2017 U.S. rail carload and intermodal volumes post annual gains

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United States rail carload and intermodal volumes both saw rebounds in 2017 compared to 2016, according to data issued this week by the Association for American Railroads (AAR).

2017 U.S. carloads increased 2.9%, or 381,266 carloads, annually to 13,478,126, compared to 2016’s 13,096,860.

Intermodal containers and trailers headed up 3.9%, or 521,121 units, annually to 14,011,834 for the highest annual tally ever recorded for the segment, AAR said. This output topped the previous annual high for intermodal of 13,710,662, which was set in 2015.

“Rail traffic is a useful gauge of the state of the economy, and it shows that the economy’s momentum strengthened in the fourth quarter of 2017,” AAR Senior Vice President John T. Gray said. “Coal, grain, and petroleum products are not nearly as GDP-dependent as most other categories of rail traffic. If you exclude them, U.S. rail carloads were up 5.2% in the fourth quarter of 2017, their biggest quarterly percentage gain in more than three years. Railroads are well positioned to provide the safe, efficient and cost-effective service our economy will need if it is to continue to grow in the months and years ahead.”

Total 2017 U.S. rail carload and intermodal units––at 27,489,960––were up 5% annually.

Tony Hatch, principal of New York-based ABH Consulting, said these results are showing what he called “a return to trend” for both intermodal and coal, coupled with a slowdown in annual volume differences, due to the fact that the first half of 2017 was well above bullish expectations, while the second half of the year was up against more difficult annual comparisons.

“2017 was somewhat of a peculiar year in that it showed underlying strength for the economy and was pretty consistent and a little bit stronger compared to what was being predicted at the beginning of the year,” he said. “It is hard to make direct comparisons…as we had two hurricanes and coal having a strong first half of the year and was against the weakest comparisons in the modern era. People had expected a strong first half of the year. The economy picked up little bit and rails improved in certain areas and intermodal was a big plus. ”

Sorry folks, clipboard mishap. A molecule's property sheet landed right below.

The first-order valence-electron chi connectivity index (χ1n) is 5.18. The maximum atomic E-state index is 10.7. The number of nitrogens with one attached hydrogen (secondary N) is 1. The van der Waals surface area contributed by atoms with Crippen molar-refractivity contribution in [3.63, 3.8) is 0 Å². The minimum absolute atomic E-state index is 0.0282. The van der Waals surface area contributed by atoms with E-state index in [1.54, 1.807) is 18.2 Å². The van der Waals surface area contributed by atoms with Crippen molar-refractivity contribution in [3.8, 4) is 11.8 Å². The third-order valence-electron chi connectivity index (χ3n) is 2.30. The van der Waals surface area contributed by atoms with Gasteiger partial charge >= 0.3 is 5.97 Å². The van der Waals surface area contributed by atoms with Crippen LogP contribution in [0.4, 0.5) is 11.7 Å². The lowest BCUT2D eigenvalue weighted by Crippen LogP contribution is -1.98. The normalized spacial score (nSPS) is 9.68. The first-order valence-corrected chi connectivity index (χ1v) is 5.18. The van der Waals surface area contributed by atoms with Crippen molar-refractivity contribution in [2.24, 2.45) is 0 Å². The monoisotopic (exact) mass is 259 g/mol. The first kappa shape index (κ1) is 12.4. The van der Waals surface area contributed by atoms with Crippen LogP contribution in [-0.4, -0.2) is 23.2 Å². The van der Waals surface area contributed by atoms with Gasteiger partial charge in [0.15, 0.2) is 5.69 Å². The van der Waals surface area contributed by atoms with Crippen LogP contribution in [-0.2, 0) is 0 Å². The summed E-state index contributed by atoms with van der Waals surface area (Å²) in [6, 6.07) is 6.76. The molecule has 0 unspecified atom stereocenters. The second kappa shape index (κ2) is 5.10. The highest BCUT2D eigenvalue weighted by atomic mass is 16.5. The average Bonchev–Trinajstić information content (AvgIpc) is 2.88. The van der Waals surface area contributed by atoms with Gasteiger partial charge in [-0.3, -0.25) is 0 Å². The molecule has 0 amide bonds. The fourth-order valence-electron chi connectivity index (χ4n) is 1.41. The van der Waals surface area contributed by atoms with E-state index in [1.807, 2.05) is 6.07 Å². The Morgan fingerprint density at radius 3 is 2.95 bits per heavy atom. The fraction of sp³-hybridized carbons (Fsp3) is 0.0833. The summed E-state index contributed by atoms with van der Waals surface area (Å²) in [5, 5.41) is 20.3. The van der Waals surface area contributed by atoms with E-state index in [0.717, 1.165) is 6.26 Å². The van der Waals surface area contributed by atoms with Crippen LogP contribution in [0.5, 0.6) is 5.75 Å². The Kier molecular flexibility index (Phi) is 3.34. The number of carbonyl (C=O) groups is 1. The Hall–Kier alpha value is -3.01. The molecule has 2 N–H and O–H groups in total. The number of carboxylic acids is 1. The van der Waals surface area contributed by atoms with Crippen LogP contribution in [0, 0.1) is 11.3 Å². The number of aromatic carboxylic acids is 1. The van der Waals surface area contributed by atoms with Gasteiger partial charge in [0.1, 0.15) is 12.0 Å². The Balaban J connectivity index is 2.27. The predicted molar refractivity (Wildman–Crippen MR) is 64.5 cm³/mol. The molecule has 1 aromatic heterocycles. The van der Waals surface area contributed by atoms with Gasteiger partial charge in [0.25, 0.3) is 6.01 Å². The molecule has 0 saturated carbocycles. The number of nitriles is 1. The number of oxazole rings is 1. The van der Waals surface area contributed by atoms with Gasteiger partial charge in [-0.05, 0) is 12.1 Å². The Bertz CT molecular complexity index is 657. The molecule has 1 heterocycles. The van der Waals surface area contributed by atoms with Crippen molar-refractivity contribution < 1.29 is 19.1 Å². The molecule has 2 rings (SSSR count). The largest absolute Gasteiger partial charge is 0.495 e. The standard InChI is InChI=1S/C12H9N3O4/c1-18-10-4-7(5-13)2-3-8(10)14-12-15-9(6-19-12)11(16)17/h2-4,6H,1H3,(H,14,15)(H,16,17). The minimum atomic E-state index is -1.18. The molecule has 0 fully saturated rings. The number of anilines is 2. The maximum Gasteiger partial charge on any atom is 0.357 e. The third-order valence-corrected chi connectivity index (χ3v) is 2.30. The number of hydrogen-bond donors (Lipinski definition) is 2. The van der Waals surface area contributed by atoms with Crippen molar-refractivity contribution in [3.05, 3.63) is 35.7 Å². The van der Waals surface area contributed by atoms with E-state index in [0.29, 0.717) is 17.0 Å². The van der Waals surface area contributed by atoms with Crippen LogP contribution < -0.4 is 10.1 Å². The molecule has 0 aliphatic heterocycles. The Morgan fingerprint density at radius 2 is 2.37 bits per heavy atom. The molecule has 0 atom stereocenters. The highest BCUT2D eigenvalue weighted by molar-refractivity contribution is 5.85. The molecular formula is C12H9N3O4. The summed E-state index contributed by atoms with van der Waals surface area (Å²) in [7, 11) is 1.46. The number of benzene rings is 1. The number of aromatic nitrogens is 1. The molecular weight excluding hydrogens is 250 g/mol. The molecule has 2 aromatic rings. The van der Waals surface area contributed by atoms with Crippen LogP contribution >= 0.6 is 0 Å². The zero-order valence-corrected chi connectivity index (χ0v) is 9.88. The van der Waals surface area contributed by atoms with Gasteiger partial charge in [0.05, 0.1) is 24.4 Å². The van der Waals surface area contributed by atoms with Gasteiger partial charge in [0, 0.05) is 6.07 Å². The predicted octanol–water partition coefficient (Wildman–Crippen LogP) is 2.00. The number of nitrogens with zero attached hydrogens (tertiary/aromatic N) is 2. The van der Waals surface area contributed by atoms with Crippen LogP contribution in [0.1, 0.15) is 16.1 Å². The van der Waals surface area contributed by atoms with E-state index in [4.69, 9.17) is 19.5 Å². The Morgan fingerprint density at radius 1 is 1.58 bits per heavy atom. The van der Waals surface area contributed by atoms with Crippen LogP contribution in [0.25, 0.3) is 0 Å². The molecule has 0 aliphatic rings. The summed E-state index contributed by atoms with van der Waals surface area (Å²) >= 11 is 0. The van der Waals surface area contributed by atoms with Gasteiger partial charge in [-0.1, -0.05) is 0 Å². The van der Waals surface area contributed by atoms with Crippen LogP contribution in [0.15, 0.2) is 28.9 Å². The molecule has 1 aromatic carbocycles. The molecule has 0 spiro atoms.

For the month of December alone, AAR reported that when excluding coal carloads rose 3.6% annually, and when removing coal and grain they were up 5.2%. Hatch said this is indicative of very good cyclical and economically-sensitive traffic data at a time when 2017 rail service, while decent, was not as good as it was in 2016 for a variety of reasons, including the ongoing transformation at CSX.

“From a service perspective, railroads ran at a ‘B’ level, due to things like the hurricanes, and other things they could or should have done better,” he noted.

Even with intermodal having a record-setting year, Hatch said there is further room to run for continued gains, due to the ongoing tightening of truckload capacity and driver turnover, as well as the impact of oil prices, which are currently up, on transportation decision making, which Hatch described as largely psychological. With railroads providing solid and reliable intermodal service, coupled with available capacity, he added that the momentum could continue into 2018.

Regarding the rail carload situation as an economic indicator, Larry Gross, president of Gross Transportation Consulting, explained  there is cause for cautious optimism.

As AAR mentioned, take out the volatile Grain, Coal and Petroleum Shipments and U.S. volume was up 5.2% annually,  but much of the strength in the fourth quarter came from Crushed Stone, Sand and Gravel, which has a construction component but also is largely a frack sand (energy) story much as Petroleum Products is,” he noted.  “Take out that commodity and annual growth in Q4 drops to 2.9%. Still not bad and probably roughly in line with the economy but certainly not as bullish a sign as 5.2% growth.”

Addressing intermodal, Gross said it is a very good story with growth being driven both by a very robust import picture and tight trucking capacity (i.e. ELD’s etc.). And he also pointed out that intermodal could have grown faster if the domestic container capacity had been available to handle more volume.

About the Author

Jeff Berman, Group News Editor

Jeff Berman is Group News Editor for Logistics Management, Modern Materials Handling, and Supply Chain Management Review. Jeff works and lives in Cape Elizabeth, Maine, where he covers all aspects of the supply chain, logistics, freight transportation, and materials handling sectors on a daily basis. Contact Jeff Berman

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